Fearing similar backlash, some party leaders in safe districts have sought to distance themselves from Schultz. Nancy Pelosi, for example, has come out against the superdelegate system as being undemocratic. However, the damage has been done. Schultz’ and now Dean’s remarks have cemented the worst fears of Bernie supporters—that party leaders, regardless of popular vote, will subvert the will of the people and hand victory to the establishment candidate, Hillary Clinton.
But superdelegates aren’t the only problem with the primary process Sanders supporters see which stems from the 1980’s. The fact that the southern states who vote GOP in the general election overwhelmingly vote first, setting the narrative for the rest of the primary, is seen as indication that the party really values conservative voices over its liberal base.
The DNC’s actions have many progressives seriously considering whether or not the Democratic Party is the right vehicle for the changes they want to see—especially since Trump is doing so well on the other side. If Hillary were to win the nod, it is likely both parties could realign as it would seem a confirmation of an answer in the negative.
The final nail in the lesser-of-two-evils coffin has been the perceived pro-Clinton media bias.
From the start of the primary, news outlets, wonks, and talking heads have been helping spread a narrative that Bernie Sanders can’t win. Additionally, Sanders supporters have been labeled everything from naive to sexist. At the same time, they’ve seen Hillary Clinton asked fluff questions at town halls; they’ve seen her hailed as the responsible choice though she has not outlined any concrete plans for major issues like health care reform; they’ve seen her allies make sexist remarks, and get away with it.
Adding insult to injury, many of the people pushing the pro-Clinton narrative were those progressives once counted among their ranks. And many of the news outlets promoting the former Secretary were those they previously trusted.
It didn’t take long before it came out that many of those individuals and outlets had ties to the Clinton political machine. Paul Krugman, who made a prima facie argument against the recent study showing Bernie Sanders’ economic plan would generate unprecedented growth. He called it “voodoo,” but he never even ran the numbers, or looked at the models. Also included under the The Washington Post, owned by billionaire Jeff Bezos whose financial ties to the Clintons are well-documented, recently ran 16 anti-Sanders stories within 16 hours. Blue Nation Review, owned by political trigger-man and Clinton attack dog, David Brock, is an anti-Sanders propaganda site.
Recently, Gawker revealed the extent of the Clintons’ influence over the media by leaking screenshots from 2009. The first is an email in which Clinton’s then-spokesperson, Philippe Reines, told then-politics editor of The Atlantic, Marc Ambinder, what language to use to describe a speech of Hillary’s in an upcoming article. The second picture shows the article using the language.
Regardless of what side one comes down on, this influence is disturbing. Bernie progressives have, through this primary, unwittingly uncovered the corrupted heart of our system: that influence peddling and money rule on both sides of the aisle. Supporting Hillary, to some extent, means capitulating, and accepting this system—which is exactly what Bernie Sanders is fighting against.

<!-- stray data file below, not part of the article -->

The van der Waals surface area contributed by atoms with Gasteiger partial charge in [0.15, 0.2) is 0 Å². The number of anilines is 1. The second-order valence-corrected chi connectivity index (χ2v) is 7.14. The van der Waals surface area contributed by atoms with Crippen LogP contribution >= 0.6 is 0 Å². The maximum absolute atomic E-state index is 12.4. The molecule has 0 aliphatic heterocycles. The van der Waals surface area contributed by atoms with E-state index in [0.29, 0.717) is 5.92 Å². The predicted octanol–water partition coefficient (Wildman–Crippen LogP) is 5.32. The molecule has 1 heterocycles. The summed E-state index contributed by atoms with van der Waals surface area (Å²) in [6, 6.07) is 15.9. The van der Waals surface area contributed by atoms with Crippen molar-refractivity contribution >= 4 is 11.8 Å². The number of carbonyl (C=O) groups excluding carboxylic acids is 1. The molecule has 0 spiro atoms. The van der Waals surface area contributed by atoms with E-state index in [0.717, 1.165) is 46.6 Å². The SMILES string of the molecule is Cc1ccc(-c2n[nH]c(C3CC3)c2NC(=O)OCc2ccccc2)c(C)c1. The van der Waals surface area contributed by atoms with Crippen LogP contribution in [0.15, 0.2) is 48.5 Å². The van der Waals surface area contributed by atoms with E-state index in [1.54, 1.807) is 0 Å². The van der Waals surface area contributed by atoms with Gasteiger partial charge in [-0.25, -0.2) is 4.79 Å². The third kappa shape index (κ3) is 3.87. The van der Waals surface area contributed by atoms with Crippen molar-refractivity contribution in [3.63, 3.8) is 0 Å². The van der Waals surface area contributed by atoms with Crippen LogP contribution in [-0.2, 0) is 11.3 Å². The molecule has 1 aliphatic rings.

If Bernie Sanders wins the nomination Clinton supporters will likely fall in line. The simple reason for that is there’s nothing they have to lose with his presidency. And while they may disagree on certain issues, they do accept that he’s fundamentally different from, and better than the GOP.
However, the same cannot be said if Hillary Clinton wins. To Sanders supporters, the prospect of a Clinton nomination presents a serious dilemma. They would be torn between stopping a crypto-fascist from reaching the White House for four years (and all that entails), and voting to potentially kill their own movement. Voting for Hillary would mean diluting their power within the Democratic Party by supporting a leader who is bankrolled by big donors, caters to economic conservatives, and has shown progressive causes little commitment save for when it is convenient for her political career. Additionally, it would show the DNC that their votes are guaranteed despite the disregard shown by the party towards them. And most importantly, it would set a dangerous precedent that the media gets to pick the winners of the primary before any votes are even cast.
The “Bernie Or Bust” movement is controversial, and is viewed as destructively naive by some. However, the decision not to support the potential Democratic nominee for president with all that that entails, is not one reached lightly. The promise of a Clinton coronation has resulted in low turnout already in this primary. Voters want change, and they do not see Mrs. Clinton as a vehicle for it. Democratic leaders like Debbie Wasserman Schultz and Howard Dean should recognize the danger they’ve put the party and country in.
As I said in the beginning, it is a good thing for Democrats that Bernie Sanders won Michigan last night.